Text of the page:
Purpose: To describe and compare eating difficulties from admission to discharge, with regard to length of stay (LOS) and discharge to institutional care, as well as in relation to gender. Method: Patients, aged 65 or above, admitted for stroke rehabilitation, having at least one eating difficulty were observed (n = 108) as regards to eating on admission and at discharge. Analysis followed earlier findings in which eating difficulties had been found to have three components, i.e. ingestion, deglutition and energy. Results: Of the components, ingestion difficulties were the most common, followed by low energy. The most common single difficulties were low food consumption, difficulties in manipulating food on the plate and transporting it to the mouth. Ingestion difficulties especially decreased during the rehabilitation period. Women were older and ate less on admission and at discharge than men, improved less than men, and also a higher proportion had a low food intake at the time of discharge if having longer LOS and/or being discharged to institutional care. Patients with longer LOS and those discharged to institutional care had more eating difficulties on admission and were more dependent in activities of daily living (ADL) than those with shorter LOS and those who returned home. LOS was mainly explained by ingestion difficulties on admission and low age. Discharge to institutional care was explained by living alone before admission, ingestion difficulties at discharge, male gender and high age. Conclusions: Ingestion difficulties on admission indicate a longer in-hospital stay and decrease to a greater extent than other types of eating difficulties. If these difficulties persist at the time of discharge the patients are more likely to need institutional care. It is important to assess and take systematic measures for each of the three variants of eating difficulties, i.e. ingestion, deglutition, and energy, to improve eating abilities. Women in particular need attention with regard to low food intake.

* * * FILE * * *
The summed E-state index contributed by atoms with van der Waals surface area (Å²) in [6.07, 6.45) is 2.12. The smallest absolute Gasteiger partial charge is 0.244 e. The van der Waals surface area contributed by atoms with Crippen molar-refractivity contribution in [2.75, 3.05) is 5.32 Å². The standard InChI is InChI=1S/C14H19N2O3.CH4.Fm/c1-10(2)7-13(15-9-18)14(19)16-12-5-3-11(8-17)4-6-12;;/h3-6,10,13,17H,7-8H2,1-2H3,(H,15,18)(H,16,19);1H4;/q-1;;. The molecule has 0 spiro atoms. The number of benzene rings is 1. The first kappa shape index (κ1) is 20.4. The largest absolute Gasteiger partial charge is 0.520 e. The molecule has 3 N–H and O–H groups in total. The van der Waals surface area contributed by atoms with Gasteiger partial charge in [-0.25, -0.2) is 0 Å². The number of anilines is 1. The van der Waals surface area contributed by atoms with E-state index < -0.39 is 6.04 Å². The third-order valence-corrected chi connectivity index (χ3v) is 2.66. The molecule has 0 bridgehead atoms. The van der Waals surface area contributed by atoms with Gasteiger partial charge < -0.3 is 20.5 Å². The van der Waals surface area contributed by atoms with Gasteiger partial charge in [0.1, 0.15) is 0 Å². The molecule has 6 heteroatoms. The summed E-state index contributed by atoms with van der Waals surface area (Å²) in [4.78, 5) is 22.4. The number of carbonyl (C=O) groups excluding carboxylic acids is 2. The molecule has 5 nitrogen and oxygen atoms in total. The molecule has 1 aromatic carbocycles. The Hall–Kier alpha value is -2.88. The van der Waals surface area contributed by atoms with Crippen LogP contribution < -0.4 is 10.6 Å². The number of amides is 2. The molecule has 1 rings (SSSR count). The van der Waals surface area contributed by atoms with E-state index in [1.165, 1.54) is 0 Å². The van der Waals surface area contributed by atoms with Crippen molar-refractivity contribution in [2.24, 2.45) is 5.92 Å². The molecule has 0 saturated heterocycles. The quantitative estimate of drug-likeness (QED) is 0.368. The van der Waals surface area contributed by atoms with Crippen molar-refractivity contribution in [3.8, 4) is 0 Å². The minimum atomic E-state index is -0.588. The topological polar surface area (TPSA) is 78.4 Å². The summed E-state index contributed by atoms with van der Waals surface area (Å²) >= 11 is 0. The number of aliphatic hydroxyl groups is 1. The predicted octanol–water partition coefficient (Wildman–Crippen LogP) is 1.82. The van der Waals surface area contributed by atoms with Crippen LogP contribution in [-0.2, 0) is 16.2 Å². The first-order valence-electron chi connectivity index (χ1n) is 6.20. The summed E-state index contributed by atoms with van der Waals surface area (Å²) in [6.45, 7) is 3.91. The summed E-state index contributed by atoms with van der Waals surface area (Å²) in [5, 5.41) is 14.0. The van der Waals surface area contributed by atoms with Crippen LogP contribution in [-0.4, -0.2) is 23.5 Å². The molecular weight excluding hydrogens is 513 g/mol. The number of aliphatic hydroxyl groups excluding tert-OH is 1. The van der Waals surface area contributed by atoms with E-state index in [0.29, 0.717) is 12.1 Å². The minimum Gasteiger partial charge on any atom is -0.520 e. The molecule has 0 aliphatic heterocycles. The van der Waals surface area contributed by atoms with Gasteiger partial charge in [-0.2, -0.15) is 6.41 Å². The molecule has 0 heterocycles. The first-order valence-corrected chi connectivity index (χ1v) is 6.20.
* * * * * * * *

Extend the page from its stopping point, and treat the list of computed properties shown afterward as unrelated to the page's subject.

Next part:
- Omvårdnad (30305)